When we heard about the title of the arc, we worry. We feel sad, scared that Hitagi would meet her end. And then this gets subverted to the main character of the arc, and then we find out that the title did fulfill itself. She met her end, she found her resolution. And then that same worry and fear came crashing back when Kaiki met his end, the title of the arc (and the author) subverting everything we know once more.

    • This show and its wonderful, deceptive symmetries. Nice breakdown of the title – it does bring a very fitting conclusion to Senjougahara’s initial sentiments. Although this arc aptly demonstrated she still has a lot of work to do – it’s clear she still doesn’t really value her own life, and is terrified about losing Araragi even now.

  6. What I really loved was that the snake that was cursing that middle-schooler is the same snake that Araragi let go during the first Nadeko arc. Got to love those full-circle moments. Looking forward to Hanamonogatari. Even though Kanbaru does have the most relaxed personality, it’s because of that that I’m anxious. During her first arc she was all friendly and relaxed too but then she came with her monkey arm clobbering Araragi into a bloody pulp.

    What stood out to me this episode was Nadeko saying “And as much I hate doing this – I really hate to do this – Kanbaru too”. Nadeko God form is scared? Interesting.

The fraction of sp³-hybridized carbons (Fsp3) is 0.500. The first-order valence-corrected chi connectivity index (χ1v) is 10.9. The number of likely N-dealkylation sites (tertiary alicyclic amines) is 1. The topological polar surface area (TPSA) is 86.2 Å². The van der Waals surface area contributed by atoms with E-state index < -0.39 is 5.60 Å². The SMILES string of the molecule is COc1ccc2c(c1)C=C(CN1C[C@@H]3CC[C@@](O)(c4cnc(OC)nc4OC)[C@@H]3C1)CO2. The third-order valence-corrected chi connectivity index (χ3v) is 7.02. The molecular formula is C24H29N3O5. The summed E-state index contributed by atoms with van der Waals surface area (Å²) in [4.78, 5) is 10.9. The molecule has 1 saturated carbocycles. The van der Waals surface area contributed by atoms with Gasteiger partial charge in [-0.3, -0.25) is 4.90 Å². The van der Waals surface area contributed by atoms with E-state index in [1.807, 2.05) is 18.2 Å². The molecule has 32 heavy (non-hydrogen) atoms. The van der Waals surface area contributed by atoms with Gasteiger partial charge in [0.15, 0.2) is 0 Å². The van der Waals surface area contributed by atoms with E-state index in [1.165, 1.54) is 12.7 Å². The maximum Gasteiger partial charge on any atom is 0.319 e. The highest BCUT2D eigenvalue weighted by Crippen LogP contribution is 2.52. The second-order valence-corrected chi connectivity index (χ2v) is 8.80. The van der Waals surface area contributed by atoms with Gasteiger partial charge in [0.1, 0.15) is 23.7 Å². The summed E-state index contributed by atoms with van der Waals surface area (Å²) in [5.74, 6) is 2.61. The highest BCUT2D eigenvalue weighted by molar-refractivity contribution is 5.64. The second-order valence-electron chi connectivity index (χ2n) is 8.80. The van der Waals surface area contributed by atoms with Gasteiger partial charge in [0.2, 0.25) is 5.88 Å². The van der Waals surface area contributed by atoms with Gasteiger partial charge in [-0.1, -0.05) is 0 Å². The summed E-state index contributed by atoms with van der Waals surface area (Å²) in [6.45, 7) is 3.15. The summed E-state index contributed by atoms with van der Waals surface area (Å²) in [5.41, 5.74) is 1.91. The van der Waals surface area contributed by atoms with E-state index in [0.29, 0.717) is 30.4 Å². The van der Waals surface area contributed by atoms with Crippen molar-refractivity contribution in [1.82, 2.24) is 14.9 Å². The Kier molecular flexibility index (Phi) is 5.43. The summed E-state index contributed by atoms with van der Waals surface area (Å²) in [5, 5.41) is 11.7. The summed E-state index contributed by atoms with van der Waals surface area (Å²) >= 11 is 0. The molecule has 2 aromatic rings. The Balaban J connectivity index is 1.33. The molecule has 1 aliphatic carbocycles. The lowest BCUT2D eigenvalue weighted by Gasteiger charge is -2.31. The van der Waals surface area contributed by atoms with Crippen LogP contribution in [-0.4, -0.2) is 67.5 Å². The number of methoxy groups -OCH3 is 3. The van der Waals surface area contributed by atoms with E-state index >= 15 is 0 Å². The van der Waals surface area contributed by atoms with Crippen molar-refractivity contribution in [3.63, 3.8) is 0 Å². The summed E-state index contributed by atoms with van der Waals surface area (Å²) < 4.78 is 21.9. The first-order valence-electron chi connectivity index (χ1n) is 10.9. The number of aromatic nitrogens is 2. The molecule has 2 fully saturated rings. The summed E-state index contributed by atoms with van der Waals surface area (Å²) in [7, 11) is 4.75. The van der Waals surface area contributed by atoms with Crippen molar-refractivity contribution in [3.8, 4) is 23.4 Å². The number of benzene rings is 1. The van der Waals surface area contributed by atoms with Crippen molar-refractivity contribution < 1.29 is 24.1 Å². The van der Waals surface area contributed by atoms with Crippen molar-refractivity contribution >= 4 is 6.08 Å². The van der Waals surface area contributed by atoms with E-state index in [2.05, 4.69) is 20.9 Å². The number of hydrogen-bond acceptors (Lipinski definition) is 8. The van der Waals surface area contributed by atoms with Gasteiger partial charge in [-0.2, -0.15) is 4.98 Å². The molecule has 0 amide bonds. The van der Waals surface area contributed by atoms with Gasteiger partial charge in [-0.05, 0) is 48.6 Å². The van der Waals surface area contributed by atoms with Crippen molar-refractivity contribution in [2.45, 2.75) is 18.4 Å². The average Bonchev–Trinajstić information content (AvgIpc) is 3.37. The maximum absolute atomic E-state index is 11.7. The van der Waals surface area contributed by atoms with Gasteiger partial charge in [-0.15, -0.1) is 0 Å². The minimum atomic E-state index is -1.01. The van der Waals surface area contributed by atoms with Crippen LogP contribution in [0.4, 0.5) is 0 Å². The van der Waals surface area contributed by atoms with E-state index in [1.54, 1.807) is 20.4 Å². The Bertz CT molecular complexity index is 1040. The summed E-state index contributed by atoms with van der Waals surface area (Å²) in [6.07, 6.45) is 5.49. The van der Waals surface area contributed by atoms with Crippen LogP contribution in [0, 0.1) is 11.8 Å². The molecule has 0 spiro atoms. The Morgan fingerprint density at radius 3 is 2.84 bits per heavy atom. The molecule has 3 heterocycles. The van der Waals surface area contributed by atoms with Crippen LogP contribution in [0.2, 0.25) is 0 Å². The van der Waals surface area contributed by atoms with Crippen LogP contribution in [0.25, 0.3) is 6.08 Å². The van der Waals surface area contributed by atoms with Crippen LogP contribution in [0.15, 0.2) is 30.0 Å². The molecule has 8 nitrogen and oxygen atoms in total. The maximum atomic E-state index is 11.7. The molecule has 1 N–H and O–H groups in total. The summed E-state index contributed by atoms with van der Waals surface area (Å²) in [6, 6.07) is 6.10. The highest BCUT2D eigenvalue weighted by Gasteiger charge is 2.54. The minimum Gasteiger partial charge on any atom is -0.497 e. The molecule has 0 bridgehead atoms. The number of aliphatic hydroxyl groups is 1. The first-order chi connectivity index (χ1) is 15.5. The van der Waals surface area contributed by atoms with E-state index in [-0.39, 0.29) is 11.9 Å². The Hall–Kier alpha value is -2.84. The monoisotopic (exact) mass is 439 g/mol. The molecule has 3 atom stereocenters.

• And Kanbaru was the one who was needed for whatever dangerous task Araragi was doing throughout Neko White. Which I assume will now be unveiled, hopefully?

  7. I don’t know if you consider yourself a good writer or not, but I find your writeups – even your simple episodic reviews – to be phenomenal. You articulate your ideas so well that I cannot NOT be jealous while reading. I hope you keep up these reviews and continue to get as excited as you do from anime as well thought out and produced as this one.

    • Thank you very much! Writing’s my great obsession, so I’m happy to hear you enjoy the work. And if great shows keep coming out, I’m sure I’ll keep getting excited about them.

  8. Should have said this earlier, but… I’ve really enjoyed these write-ups. I enjoy most of yours, but Monogatari in particular is an excellent series to have someone pointing out themes and all of the visual framing and the prettier shots.